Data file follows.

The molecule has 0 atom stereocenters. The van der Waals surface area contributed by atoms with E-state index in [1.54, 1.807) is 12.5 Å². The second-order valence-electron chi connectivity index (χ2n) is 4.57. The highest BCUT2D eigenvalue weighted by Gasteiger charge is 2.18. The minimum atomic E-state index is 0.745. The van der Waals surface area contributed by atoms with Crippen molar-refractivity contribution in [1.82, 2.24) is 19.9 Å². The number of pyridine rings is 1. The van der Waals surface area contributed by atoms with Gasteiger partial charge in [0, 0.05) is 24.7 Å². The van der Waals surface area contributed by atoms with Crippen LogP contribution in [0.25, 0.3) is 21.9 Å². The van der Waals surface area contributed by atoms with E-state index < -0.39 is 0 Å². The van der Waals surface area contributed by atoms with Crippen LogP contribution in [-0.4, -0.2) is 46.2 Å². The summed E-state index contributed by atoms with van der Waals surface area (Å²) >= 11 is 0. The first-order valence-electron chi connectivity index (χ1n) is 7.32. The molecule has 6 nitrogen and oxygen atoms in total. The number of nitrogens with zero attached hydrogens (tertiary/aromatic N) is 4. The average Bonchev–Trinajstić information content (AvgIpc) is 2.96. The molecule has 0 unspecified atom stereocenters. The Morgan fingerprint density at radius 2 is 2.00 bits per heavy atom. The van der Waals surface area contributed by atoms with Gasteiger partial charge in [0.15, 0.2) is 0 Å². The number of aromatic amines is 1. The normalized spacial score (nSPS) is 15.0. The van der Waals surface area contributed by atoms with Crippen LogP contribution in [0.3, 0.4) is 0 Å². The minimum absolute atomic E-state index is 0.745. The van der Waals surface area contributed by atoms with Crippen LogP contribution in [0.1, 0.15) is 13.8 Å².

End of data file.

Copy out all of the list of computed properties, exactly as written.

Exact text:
The molecule has 0 atom stereocenters. The van der Waals surface area contributed by atoms with E-state index in [1.54, 1.807) is 12.5 Å². The second-order valence-electron chi connectivity index (χ2n) is 4.57. The highest BCUT2D eigenvalue weighted by Gasteiger charge is 2.18. The minimum atomic E-state index is 0.745. The van der Waals surface area contributed by atoms with Crippen molar-refractivity contribution in [1.82, 2.24) is 19.9 Å². The number of pyridine rings is 1. The van der Waals surface area contributed by atoms with Gasteiger partial charge in [0, 0.05) is 24.7 Å². The van der Waals surface area contributed by atoms with Crippen LogP contribution in [0.25, 0.3) is 21.9 Å². The van der Waals surface area contributed by atoms with E-state index < -0.39 is 0 Å². The van der Waals surface area contributed by atoms with Crippen LogP contribution in [-0.4, -0.2) is 46.2 Å². The summed E-state index contributed by atoms with van der Waals surface area (Å²) >= 11 is 0. The first-order valence-electron chi connectivity index (χ1n) is 7.32. The molecule has 6 nitrogen and oxygen atoms in total. The number of nitrogens with zero attached hydrogens (tertiary/aromatic N) is 4. The average Bonchev–Trinajstić information content (AvgIpc) is 2.96. The molecule has 0 unspecified atom stereocenters. The Morgan fingerprint density at radius 2 is 2.00 bits per heavy atom. The van der Waals surface area contributed by atoms with Gasteiger partial charge in [0.15, 0.2) is 0 Å². The number of aromatic amines is 1. The normalized spacial score (nSPS) is 15.0. The van der Waals surface area contributed by atoms with Crippen LogP contribution in [0.3, 0.4) is 0 Å². The minimum absolute atomic E-state index is 0.745. The van der Waals surface area contributed by atoms with Crippen LogP contribution in [0.1, 0.15) is 13.8 Å².